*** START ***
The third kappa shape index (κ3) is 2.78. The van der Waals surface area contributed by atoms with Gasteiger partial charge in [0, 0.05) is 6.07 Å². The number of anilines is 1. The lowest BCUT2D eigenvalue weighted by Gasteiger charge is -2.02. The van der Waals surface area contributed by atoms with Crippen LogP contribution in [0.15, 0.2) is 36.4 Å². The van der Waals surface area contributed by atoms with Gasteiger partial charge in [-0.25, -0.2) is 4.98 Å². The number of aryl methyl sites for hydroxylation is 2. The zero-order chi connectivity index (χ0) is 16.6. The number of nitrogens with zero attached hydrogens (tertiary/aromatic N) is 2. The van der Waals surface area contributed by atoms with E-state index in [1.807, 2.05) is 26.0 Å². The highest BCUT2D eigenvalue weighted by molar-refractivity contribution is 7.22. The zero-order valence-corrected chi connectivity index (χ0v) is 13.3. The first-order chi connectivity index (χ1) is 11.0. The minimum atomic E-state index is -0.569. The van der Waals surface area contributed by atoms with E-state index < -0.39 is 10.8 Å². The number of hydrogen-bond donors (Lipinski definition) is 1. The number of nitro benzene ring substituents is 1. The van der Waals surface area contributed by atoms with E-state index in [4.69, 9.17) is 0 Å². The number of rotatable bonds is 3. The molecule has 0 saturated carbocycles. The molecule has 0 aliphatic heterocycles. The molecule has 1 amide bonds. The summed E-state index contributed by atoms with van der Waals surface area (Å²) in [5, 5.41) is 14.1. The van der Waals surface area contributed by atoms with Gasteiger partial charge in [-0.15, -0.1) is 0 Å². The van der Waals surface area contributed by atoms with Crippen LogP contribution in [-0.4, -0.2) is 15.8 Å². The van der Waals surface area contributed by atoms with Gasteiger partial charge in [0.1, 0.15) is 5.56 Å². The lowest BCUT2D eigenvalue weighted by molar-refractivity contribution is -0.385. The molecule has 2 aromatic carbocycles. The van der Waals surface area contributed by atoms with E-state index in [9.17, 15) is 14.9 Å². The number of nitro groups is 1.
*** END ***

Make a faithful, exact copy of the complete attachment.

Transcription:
The third kappa shape index (κ3) is 2.78. The van der Waals surface area contributed by atoms with Gasteiger partial charge in [0, 0.05) is 6.07 Å². The number of anilines is 1. The lowest BCUT2D eigenvalue weighted by Gasteiger charge is -2.02. The van der Waals surface area contributed by atoms with Crippen LogP contribution in [0.15, 0.2) is 36.4 Å². The van der Waals surface area contributed by atoms with Gasteiger partial charge in [-0.25, -0.2) is 4.98 Å². The number of aryl methyl sites for hydroxylation is 2. The zero-order chi connectivity index (χ0) is 16.6. The number of nitrogens with zero attached hydrogens (tertiary/aromatic N) is 2. The van der Waals surface area contributed by atoms with E-state index in [1.807, 2.05) is 26.0 Å². The highest BCUT2D eigenvalue weighted by molar-refractivity contribution is 7.22. The zero-order valence-corrected chi connectivity index (χ0v) is 13.3. The first-order chi connectivity index (χ1) is 11.0. The minimum atomic E-state index is -0.569. The van der Waals surface area contributed by atoms with E-state index < -0.39 is 10.8 Å². The number of hydrogen-bond donors (Lipinski definition) is 1. The number of nitro benzene ring substituents is 1. The van der Waals surface area contributed by atoms with E-state index in [4.69, 9.17) is 0 Å². The number of rotatable bonds is 3. The molecule has 0 saturated carbocycles. The molecule has 0 aliphatic heterocycles. The molecule has 1 amide bonds. The summed E-state index contributed by atoms with van der Waals surface area (Å²) in [5, 5.41) is 14.1. The van der Waals surface area contributed by atoms with Gasteiger partial charge in [-0.15, -0.1) is 0 Å². The van der Waals surface area contributed by atoms with Crippen LogP contribution in [-0.4, -0.2) is 15.8 Å². The van der Waals surface area contributed by atoms with Gasteiger partial charge in [0.1, 0.15) is 5.56 Å². The lowest BCUT2D eigenvalue weighted by molar-refractivity contribution is -0.385. The molecule has 2 aromatic carbocycles. The van der Waals surface area contributed by atoms with E-state index in [9.17, 15) is 14.9 Å². The number of nitro groups is 1.